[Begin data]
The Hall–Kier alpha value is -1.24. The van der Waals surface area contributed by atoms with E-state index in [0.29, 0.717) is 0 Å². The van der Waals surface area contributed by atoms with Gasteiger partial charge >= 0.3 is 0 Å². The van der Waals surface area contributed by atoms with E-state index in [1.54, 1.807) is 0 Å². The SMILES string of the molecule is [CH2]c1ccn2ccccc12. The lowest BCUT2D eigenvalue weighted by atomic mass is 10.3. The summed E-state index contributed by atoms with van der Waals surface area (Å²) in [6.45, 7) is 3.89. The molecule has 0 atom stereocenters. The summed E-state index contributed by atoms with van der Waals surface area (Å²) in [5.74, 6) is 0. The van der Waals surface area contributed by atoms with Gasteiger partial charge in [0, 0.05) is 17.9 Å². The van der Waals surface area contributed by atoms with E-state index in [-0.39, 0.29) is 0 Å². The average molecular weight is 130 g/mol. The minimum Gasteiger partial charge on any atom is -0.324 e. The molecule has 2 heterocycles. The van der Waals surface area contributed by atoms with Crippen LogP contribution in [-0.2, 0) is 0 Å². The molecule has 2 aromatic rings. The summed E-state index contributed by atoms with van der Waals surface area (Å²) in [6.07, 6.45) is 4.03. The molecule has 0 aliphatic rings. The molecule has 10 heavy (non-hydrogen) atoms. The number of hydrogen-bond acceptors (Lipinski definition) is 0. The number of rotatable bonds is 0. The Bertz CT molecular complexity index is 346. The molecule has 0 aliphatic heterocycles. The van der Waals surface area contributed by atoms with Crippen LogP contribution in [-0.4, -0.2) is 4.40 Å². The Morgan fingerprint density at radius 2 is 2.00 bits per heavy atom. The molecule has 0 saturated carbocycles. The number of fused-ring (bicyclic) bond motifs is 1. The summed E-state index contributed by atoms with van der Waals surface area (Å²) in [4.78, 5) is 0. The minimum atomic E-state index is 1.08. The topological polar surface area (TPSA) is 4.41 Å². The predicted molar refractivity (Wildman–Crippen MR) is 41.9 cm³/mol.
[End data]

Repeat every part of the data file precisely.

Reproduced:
The Hall–Kier alpha value is -1.24. The van der Waals surface area contributed by atoms with E-state index in [0.29, 0.717) is 0 Å². The van der Waals surface area contributed by atoms with Gasteiger partial charge >= 0.3 is 0 Å². The van der Waals surface area contributed by atoms with E-state index in [1.54, 1.807) is 0 Å². The SMILES string of the molecule is [CH2]c1ccn2ccccc12. The lowest BCUT2D eigenvalue weighted by atomic mass is 10.3. The summed E-state index contributed by atoms with van der Waals surface area (Å²) in [6.45, 7) is 3.89. The molecule has 0 atom stereocenters. The summed E-state index contributed by atoms with van der Waals surface area (Å²) in [5.74, 6) is 0. The van der Waals surface area contributed by atoms with Gasteiger partial charge in [0, 0.05) is 17.9 Å². The van der Waals surface area contributed by atoms with E-state index in [-0.39, 0.29) is 0 Å². The average molecular weight is 130 g/mol. The minimum Gasteiger partial charge on any atom is -0.324 e. The molecule has 2 heterocycles. The van der Waals surface area contributed by atoms with Crippen LogP contribution in [-0.2, 0) is 0 Å². The molecule has 2 aromatic rings. The summed E-state index contributed by atoms with van der Waals surface area (Å²) in [6.07, 6.45) is 4.03. The molecule has 0 aliphatic rings. The molecule has 10 heavy (non-hydrogen) atoms. The number of hydrogen-bond acceptors (Lipinski definition) is 0. The number of rotatable bonds is 0. The Bertz CT molecular complexity index is 346. The molecule has 0 aliphatic heterocycles. The van der Waals surface area contributed by atoms with Crippen LogP contribution in [-0.4, -0.2) is 4.40 Å². The Morgan fingerprint density at radius 2 is 2.00 bits per heavy atom. The molecule has 0 saturated carbocycles. The number of fused-ring (bicyclic) bond motifs is 1. The summed E-state index contributed by atoms with van der Waals surface area (Å²) in [4.78, 5) is 0. The minimum atomic E-state index is 1.08. The topological polar surface area (TPSA) is 4.41 Å². The predicted molar refractivity (Wildman–Crippen MR) is 41.9 cm³/mol.